available according to the Accept-Features header.  A feature
         list element of the form fid-bag is indicated as supported if
         at least one of the corresponding features is available
         according to the Accept-Features header.

   For example, the header

      Accept-Features: f1, /f2, /f3, f5, *

   would cause the following iqf factors to be assigned:

      f1             = 1
      f2/0.95        = 0.95
      f99            = 1
      [f1, f3]       = 1
      [f4, f5]/0.8   = 1
      [f2, f3]       = 0
      [f2, f3, f99]  = 1


9. Extension of conditions for sending a preemptive response if a
   reactive-on-wildcard directive is included in the Accept header

   Section 5.2 of draft-holtman says:

     If the best alternate has an overall quality factor greater than
     zero, and an Accept header in the request contains a
     reactive-on-wildcard directive, then the server may generate a
     preemptive response, provided that the origin server restriction,
     if applicable, is met, if

       o the type quality factor (q) of the best alternate was not
         derived from a match to a media range containing an asterisk
         "*" wildcard character in an Accept header, and

       o the language quality factor (ql) of the best alternate was
         not derived from a match to a "*" language-range in the
         Accept-Language header.

     In all other cases, the server must generate a reactive response.

   If feature negotiation is included into content negotiation, a
   third condition must be added:

     o the feature quality factor (qf) of the best alternate was
       derived without using the "*" wildcard, if present, in the
       Accept-Features header.


10. Accept-Features-Hashed

      Note: the text below is too sketchy.  This section can be
      ignored, the rest of this text does not depend on it.

      Note: this header could be used instead of the Accept-Features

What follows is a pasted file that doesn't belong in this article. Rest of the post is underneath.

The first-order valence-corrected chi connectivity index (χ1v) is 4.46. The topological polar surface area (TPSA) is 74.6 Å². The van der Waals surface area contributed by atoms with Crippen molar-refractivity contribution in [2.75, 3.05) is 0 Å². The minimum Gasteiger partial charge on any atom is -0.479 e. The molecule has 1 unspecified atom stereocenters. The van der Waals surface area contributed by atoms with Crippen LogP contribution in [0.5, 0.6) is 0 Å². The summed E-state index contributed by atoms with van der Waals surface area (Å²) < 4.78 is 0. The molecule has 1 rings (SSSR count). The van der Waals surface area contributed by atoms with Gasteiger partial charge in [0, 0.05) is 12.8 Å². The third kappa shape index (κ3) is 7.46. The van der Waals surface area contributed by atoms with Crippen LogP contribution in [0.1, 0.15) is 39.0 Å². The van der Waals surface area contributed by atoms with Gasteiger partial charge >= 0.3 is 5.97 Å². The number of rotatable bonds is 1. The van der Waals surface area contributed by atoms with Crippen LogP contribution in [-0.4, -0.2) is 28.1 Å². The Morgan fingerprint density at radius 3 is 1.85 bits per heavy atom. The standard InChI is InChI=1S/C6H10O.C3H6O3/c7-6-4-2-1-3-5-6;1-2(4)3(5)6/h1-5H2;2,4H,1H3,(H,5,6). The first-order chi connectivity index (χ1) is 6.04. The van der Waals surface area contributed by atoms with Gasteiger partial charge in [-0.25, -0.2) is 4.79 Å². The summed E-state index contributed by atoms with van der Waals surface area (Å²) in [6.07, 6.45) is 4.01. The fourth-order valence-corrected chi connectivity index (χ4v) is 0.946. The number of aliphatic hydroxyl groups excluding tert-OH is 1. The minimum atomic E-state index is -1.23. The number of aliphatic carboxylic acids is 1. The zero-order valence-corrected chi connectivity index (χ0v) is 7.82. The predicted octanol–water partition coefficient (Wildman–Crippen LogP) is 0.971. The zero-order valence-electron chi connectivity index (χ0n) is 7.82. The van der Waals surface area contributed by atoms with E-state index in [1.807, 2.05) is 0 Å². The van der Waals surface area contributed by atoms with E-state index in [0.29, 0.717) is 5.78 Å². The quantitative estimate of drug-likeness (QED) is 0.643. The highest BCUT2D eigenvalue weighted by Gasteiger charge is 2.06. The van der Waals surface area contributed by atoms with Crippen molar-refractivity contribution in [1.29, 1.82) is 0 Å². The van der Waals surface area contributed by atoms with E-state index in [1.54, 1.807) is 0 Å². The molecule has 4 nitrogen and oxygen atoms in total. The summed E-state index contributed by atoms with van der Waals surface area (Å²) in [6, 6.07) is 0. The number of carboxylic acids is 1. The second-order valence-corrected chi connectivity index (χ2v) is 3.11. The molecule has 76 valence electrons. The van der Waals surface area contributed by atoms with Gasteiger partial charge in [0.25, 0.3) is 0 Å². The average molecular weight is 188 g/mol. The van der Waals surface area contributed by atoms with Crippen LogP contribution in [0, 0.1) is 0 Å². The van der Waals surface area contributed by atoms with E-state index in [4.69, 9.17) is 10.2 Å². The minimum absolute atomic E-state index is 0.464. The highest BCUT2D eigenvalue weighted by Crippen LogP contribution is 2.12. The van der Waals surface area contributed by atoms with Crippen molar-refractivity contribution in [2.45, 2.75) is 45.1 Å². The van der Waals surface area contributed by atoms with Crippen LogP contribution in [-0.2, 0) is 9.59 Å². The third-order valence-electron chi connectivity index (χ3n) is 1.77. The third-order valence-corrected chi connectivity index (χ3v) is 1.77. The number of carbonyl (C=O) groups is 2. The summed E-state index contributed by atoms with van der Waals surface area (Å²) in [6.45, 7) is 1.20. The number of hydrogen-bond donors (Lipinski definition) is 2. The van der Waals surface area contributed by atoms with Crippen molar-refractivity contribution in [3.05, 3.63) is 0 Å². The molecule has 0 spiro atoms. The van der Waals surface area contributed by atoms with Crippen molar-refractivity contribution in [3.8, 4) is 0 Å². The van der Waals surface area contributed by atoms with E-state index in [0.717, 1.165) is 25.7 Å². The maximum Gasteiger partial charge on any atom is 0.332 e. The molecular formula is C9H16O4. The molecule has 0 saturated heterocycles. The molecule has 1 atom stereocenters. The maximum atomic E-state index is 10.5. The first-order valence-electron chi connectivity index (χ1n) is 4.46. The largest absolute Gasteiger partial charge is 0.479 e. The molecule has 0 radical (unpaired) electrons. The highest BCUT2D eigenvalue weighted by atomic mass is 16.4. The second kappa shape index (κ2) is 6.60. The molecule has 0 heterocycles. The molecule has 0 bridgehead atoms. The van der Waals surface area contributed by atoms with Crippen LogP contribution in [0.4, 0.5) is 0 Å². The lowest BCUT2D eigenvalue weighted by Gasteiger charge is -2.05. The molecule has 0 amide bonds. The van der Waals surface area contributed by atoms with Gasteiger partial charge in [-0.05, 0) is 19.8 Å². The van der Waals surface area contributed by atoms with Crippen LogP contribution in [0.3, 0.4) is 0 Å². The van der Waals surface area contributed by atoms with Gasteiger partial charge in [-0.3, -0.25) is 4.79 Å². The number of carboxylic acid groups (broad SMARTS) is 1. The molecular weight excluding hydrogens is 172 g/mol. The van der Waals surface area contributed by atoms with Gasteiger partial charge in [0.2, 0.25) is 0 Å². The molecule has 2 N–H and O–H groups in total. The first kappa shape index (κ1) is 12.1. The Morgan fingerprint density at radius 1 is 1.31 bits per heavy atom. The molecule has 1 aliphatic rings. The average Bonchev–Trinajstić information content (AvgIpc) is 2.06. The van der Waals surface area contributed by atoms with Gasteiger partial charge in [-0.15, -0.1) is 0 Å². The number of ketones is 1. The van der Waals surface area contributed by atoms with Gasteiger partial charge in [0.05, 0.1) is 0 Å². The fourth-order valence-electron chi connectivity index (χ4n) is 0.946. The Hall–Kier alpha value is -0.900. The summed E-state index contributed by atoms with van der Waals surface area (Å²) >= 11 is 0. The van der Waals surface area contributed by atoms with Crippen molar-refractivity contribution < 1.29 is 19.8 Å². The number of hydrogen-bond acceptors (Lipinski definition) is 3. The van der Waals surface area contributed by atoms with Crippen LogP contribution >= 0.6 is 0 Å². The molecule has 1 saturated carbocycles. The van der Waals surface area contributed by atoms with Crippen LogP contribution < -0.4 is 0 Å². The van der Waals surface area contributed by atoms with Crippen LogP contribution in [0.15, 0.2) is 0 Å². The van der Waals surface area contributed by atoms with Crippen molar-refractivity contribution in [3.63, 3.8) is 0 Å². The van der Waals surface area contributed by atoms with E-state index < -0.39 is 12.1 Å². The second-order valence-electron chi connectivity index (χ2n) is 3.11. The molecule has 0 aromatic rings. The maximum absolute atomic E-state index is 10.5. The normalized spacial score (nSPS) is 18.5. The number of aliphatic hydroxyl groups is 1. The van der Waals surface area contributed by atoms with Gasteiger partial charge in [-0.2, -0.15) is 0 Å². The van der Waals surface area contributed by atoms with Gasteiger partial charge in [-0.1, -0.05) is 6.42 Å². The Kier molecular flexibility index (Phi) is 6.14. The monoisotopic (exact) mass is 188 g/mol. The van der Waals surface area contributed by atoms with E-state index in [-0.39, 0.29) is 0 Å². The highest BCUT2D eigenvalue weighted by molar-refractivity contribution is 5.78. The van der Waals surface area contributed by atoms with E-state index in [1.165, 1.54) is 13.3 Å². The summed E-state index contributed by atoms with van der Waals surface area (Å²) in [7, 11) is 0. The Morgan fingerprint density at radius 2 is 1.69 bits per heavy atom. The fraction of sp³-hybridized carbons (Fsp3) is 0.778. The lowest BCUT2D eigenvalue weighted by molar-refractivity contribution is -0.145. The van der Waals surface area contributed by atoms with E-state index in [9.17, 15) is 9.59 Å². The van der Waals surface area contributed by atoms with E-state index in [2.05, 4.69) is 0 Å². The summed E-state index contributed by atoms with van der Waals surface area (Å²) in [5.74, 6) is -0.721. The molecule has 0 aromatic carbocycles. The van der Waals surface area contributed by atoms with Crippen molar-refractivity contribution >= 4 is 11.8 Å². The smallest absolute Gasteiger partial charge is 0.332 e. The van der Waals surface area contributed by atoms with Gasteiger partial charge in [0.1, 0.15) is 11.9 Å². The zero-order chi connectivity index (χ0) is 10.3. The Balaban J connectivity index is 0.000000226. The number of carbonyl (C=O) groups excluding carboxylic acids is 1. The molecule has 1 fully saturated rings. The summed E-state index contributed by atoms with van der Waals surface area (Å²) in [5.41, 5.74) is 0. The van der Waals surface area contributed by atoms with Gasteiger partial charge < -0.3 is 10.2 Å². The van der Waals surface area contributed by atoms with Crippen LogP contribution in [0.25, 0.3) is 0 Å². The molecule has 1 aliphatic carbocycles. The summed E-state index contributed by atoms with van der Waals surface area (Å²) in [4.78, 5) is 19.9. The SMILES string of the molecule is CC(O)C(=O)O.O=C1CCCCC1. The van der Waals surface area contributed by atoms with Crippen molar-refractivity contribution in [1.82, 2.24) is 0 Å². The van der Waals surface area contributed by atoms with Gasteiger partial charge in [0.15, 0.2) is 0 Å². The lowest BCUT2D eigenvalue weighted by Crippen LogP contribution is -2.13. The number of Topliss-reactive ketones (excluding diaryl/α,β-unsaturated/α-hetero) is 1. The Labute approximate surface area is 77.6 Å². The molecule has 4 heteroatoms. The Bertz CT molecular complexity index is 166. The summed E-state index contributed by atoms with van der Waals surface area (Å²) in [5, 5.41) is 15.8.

header if fids must be long for some reason.  Note that the fids
      in the Alternates header will _not_ be hashed under the scheme
      described here.

   The Accept-Features-Hashed request header specifies hash values of
   some of the features which are available or are not available in
   the user agent.  It is indented that user agents send short
   Accept-Features-Hashed headers by default.

      Accept-Features-Hashed = "Accept-Features-Hashed" ":"
                      1#( fid-hashed | not-fid-hashed | "*" )

      fid-hashed = <the hash value of a fid (for example a 32 bit hash
                    encoded in base 64, hash function to be specified)>

      not-fid = "/" fid-hashed

   The interpretation and use of this header is the same as that of
   the Accept-Features header, modulo the hashing.

   In a preemptive negotiation feature quality factor calculation, a
   fid-hashed value matches any fid which hashes to that value.  This
   means that there is a possibility that hash collisions produce a
   preemptive response which includes the wrong alternate.  The user
   agent should do a reactive negotiation calculation to find out if
   the correct alternate was sent.  If it is found that hash
   collisions caused the wrong alternate to be sent, the user agent
   can do a direct request to retrieve the real best alternate.  As
   hash collisions will be rare, no noticeable loss of performance is
   to be expected because of this mechanism.


[End of text.]
Received on Monday, 4 March 1996 16:15:46 EST